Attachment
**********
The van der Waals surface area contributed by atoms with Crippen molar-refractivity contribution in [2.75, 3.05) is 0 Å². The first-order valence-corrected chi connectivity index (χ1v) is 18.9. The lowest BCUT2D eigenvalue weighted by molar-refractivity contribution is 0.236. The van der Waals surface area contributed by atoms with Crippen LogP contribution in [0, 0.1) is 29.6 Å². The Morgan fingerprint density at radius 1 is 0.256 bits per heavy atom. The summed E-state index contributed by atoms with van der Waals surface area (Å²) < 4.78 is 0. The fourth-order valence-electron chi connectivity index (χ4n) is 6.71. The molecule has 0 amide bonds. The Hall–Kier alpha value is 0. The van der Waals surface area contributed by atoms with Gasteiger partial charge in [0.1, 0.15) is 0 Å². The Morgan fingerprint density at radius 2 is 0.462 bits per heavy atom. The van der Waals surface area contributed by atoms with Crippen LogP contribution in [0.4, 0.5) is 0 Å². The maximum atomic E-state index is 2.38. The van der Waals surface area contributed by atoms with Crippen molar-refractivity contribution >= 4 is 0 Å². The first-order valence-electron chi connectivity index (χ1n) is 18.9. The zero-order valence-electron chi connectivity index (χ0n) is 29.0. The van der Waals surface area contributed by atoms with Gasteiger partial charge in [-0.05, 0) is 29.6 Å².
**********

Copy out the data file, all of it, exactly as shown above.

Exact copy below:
The van der Waals surface area contributed by atoms with Crippen molar-refractivity contribution in [2.75, 3.05) is 0 Å². The first-order valence-corrected chi connectivity index (χ1v) is 18.9. The lowest BCUT2D eigenvalue weighted by molar-refractivity contribution is 0.236. The van der Waals surface area contributed by atoms with Crippen LogP contribution in [0, 0.1) is 29.6 Å². The Morgan fingerprint density at radius 1 is 0.256 bits per heavy atom. The summed E-state index contributed by atoms with van der Waals surface area (Å²) < 4.78 is 0. The fourth-order valence-electron chi connectivity index (χ4n) is 6.71. The molecule has 0 amide bonds. The Hall–Kier alpha value is 0. The van der Waals surface area contributed by atoms with Gasteiger partial charge in [0.1, 0.15) is 0 Å². The Morgan fingerprint density at radius 2 is 0.462 bits per heavy atom. The van der Waals surface area contributed by atoms with Crippen LogP contribution in [0.4, 0.5) is 0 Å². The maximum atomic E-state index is 2.38. The van der Waals surface area contributed by atoms with Crippen molar-refractivity contribution >= 4 is 0 Å². The first-order valence-electron chi connectivity index (χ1n) is 18.9. The zero-order valence-electron chi connectivity index (χ0n) is 29.0. The van der Waals surface area contributed by atoms with Gasteiger partial charge in [-0.05, 0) is 29.6 Å².